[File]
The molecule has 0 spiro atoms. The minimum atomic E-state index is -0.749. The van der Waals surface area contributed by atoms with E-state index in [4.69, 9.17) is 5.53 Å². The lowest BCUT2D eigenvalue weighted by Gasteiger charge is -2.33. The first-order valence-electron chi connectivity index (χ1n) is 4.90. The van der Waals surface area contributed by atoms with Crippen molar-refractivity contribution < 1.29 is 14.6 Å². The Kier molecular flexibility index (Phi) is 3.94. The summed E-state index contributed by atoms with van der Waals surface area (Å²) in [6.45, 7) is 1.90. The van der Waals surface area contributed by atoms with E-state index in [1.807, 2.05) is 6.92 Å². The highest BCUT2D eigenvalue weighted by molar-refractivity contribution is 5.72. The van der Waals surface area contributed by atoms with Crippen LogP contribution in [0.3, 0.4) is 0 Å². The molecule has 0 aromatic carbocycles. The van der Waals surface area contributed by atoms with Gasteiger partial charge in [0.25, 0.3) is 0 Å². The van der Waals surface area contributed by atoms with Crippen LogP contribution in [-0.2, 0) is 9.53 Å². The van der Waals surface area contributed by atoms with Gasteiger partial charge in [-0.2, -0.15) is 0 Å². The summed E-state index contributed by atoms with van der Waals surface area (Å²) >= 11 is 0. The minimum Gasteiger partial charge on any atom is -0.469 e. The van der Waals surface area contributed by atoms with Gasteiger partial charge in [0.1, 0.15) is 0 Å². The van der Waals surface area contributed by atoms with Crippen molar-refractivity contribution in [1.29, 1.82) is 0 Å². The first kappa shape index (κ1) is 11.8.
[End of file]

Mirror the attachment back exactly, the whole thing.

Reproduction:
The molecule has 0 spiro atoms. The minimum atomic E-state index is -0.749. The van der Waals surface area contributed by atoms with E-state index in [4.69, 9.17) is 5.53 Å². The lowest BCUT2D eigenvalue weighted by Gasteiger charge is -2.33. The first-order valence-electron chi connectivity index (χ1n) is 4.90. The van der Waals surface area contributed by atoms with Crippen molar-refractivity contribution < 1.29 is 14.6 Å². The Kier molecular flexibility index (Phi) is 3.94. The summed E-state index contributed by atoms with van der Waals surface area (Å²) in [6.45, 7) is 1.90. The van der Waals surface area contributed by atoms with E-state index in [1.807, 2.05) is 6.92 Å². The highest BCUT2D eigenvalue weighted by molar-refractivity contribution is 5.72. The van der Waals surface area contributed by atoms with Crippen LogP contribution in [0.3, 0.4) is 0 Å². The molecule has 0 aromatic carbocycles. The van der Waals surface area contributed by atoms with Gasteiger partial charge in [0.25, 0.3) is 0 Å². The van der Waals surface area contributed by atoms with Crippen LogP contribution in [-0.2, 0) is 9.53 Å². The van der Waals surface area contributed by atoms with Gasteiger partial charge in [-0.2, -0.15) is 0 Å². The summed E-state index contributed by atoms with van der Waals surface area (Å²) >= 11 is 0. The minimum Gasteiger partial charge on any atom is -0.469 e. The van der Waals surface area contributed by atoms with Gasteiger partial charge in [0.1, 0.15) is 0 Å². The van der Waals surface area contributed by atoms with Crippen molar-refractivity contribution in [1.29, 1.82) is 0 Å². The first kappa shape index (κ1) is 11.8.